There’s a movement afoot in Congress to subsidize employees, lost employees, and prospective employees through employers and prospective employers.
The House plan would give employers enough money to cover up to 80% of their wages and benefits, up to $45,000 per worker, plus a credit for fixed expenses like rent. Eligible companies would simply keep taxes withheld from employees’ paychecks. If that isn’t enough to equal the credit, they could get additional money from the Internal Revenue Service.
Smaller businesses would get the subsidy for all workers, while larger ones would get it only for furloughed workers still receiving wages or benefits. The break would be scaled to each employer’s revenue loss during the coronavirus pandemic.
There are a couple of tweaks needed, stipulating purely arguendo that this is a useful idea:
Don’t make the thing a one-size-fits-all arrangement. Weight the $45k by the regional- or MSA-based cost of living.
Put a milestone-based (not calendar-based) automatic expiration on the subsidy and credit, something along the lines of the unemployment rate in the region/MSA falling below a specified threshold that’s consistent with the region’s/MSA’s [5-yr pre-Wuhan Virus average] unemployment rate multiplied by a greater-than-one factor or a return of the region’s/MSA’s GDP to [80%] of its pre-Wuhan Virus level.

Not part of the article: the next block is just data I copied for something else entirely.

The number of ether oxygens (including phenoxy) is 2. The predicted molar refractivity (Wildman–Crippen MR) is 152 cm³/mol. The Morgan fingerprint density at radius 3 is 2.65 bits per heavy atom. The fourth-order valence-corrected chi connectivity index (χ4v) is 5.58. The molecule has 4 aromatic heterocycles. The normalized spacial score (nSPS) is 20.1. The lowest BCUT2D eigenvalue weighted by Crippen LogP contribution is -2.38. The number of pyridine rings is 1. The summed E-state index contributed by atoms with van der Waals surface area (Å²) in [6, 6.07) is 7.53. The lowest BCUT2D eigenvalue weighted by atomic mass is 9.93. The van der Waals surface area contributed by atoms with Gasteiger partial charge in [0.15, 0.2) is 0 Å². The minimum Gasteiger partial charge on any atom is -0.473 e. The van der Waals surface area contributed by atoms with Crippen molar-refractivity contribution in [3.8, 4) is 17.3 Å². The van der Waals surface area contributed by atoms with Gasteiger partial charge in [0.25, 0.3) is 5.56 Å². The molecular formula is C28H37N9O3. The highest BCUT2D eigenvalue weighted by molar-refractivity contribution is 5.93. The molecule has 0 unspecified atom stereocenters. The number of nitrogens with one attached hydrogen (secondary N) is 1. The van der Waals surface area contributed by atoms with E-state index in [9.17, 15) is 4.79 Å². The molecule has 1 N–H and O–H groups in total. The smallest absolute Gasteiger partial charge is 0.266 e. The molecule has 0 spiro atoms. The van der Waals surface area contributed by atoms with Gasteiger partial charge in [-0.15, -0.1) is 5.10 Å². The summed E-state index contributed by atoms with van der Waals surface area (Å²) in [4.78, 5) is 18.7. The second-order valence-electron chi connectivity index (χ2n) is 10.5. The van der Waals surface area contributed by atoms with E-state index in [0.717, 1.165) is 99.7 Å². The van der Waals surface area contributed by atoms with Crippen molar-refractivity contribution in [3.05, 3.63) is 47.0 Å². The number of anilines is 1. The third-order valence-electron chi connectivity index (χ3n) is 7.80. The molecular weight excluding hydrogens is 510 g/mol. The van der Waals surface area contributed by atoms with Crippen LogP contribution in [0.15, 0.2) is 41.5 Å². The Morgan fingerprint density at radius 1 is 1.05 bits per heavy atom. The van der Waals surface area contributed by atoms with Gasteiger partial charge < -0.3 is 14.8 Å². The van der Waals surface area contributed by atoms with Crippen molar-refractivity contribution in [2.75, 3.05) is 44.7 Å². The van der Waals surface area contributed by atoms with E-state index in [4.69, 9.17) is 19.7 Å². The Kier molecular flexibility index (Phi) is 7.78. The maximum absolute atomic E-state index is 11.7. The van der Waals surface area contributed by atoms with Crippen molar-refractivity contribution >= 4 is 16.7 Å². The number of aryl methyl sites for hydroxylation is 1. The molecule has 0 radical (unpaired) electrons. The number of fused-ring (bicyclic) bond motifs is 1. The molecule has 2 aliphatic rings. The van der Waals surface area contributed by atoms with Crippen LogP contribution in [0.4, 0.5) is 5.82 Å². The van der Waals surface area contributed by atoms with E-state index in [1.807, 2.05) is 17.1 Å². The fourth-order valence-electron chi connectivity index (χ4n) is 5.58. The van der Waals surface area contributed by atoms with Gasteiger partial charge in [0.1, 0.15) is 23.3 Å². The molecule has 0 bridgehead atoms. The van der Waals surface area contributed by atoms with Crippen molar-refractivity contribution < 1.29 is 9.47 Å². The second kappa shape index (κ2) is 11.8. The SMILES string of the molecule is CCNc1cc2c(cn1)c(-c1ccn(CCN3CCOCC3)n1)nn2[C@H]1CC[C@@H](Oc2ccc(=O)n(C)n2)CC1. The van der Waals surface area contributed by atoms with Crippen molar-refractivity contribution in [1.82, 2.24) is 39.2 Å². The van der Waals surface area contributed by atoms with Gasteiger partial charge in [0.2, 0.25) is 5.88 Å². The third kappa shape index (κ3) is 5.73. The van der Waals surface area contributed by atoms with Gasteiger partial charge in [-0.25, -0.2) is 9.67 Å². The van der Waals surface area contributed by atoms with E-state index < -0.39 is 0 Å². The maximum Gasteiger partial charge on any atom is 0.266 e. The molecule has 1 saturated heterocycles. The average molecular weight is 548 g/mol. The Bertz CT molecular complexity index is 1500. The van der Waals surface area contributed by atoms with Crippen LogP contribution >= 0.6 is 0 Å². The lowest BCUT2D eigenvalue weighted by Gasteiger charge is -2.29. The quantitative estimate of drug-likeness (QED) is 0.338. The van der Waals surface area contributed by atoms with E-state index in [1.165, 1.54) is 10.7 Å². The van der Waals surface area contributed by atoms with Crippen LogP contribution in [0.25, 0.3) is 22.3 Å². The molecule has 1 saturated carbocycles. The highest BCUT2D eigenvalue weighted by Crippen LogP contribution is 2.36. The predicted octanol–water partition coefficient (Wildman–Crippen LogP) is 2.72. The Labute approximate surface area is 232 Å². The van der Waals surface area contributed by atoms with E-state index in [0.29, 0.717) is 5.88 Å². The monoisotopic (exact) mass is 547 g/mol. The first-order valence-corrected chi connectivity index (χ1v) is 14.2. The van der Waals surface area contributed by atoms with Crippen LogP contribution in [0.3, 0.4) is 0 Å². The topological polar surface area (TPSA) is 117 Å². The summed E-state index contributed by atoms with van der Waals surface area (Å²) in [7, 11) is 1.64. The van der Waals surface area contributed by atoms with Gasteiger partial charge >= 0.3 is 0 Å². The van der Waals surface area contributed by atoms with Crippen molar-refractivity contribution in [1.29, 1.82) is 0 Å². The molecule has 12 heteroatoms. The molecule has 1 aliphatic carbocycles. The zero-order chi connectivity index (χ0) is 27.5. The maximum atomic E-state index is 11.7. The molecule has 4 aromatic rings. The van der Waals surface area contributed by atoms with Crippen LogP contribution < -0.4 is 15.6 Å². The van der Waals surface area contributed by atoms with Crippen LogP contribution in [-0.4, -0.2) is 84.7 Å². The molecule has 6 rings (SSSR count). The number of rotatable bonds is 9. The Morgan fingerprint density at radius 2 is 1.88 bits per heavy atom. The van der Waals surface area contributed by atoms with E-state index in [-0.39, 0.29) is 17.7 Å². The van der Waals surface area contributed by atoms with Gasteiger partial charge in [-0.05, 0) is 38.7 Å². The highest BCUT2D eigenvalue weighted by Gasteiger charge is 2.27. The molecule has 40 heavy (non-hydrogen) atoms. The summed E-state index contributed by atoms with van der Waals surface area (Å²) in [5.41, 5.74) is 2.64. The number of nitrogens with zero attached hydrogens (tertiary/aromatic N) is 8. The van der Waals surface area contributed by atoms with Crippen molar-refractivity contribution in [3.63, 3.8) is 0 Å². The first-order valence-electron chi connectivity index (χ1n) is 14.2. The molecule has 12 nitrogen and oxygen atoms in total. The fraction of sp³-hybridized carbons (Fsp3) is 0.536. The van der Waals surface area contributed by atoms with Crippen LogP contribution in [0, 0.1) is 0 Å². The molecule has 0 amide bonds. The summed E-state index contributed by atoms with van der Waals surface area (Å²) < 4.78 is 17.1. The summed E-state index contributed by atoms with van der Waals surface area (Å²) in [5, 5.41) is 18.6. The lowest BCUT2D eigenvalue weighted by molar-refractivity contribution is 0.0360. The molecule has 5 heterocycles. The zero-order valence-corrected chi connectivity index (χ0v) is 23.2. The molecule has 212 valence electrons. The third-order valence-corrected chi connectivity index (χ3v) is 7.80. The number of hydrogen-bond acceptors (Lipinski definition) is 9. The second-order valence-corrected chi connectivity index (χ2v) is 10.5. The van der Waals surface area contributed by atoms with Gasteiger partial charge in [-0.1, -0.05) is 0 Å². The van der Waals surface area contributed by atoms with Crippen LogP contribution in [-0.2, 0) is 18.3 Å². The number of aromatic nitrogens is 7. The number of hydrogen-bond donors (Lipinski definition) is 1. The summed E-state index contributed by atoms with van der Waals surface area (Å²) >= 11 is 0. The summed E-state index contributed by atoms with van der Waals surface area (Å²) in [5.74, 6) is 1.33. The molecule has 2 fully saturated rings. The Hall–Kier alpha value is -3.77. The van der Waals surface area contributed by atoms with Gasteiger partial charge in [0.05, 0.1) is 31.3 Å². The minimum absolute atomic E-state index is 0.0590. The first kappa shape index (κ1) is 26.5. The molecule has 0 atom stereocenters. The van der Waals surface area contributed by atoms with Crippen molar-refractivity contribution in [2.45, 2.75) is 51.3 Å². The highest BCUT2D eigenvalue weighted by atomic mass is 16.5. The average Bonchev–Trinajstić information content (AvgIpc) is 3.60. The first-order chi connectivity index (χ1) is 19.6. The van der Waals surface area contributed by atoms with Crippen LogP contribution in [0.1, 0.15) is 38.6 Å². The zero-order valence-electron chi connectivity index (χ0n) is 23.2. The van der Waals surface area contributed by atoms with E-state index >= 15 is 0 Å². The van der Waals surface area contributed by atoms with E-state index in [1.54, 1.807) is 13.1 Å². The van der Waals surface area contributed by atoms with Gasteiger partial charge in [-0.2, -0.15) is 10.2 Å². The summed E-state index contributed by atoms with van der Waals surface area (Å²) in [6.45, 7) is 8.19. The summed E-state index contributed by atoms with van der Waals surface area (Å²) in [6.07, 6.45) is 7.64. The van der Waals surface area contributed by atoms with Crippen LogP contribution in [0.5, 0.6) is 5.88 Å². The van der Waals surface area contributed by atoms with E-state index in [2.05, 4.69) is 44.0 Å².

Such a move, reducing revenue flowing into government as it would, should come with a parallel: a reduction of government spending commensurately. After all, the only Constitutional purposes for Federal spending are three: to pay the Debts and provide for the common Defence and general Welfare of the United States.
The long pole in that is defense spending—an especially important pole in an environment of aggressively acquisitive Russia and the People’s Republic of China and of a nuclear and nuclear wannabe northern Korea and Iran.
General Welfare spending, limited as it is (for all that the limit has been winked at for too long) to the 16 purposes enumerated in Art I, Sect 8, doesn’t take many dollars.
Our Debts will become much more manageable and repayable with spending held within revenues.
Encourage employers to hire—with, of course, that caveat of an automatic expiry to the incentive—but spending cuts must be done in parallel with the revenue reduction.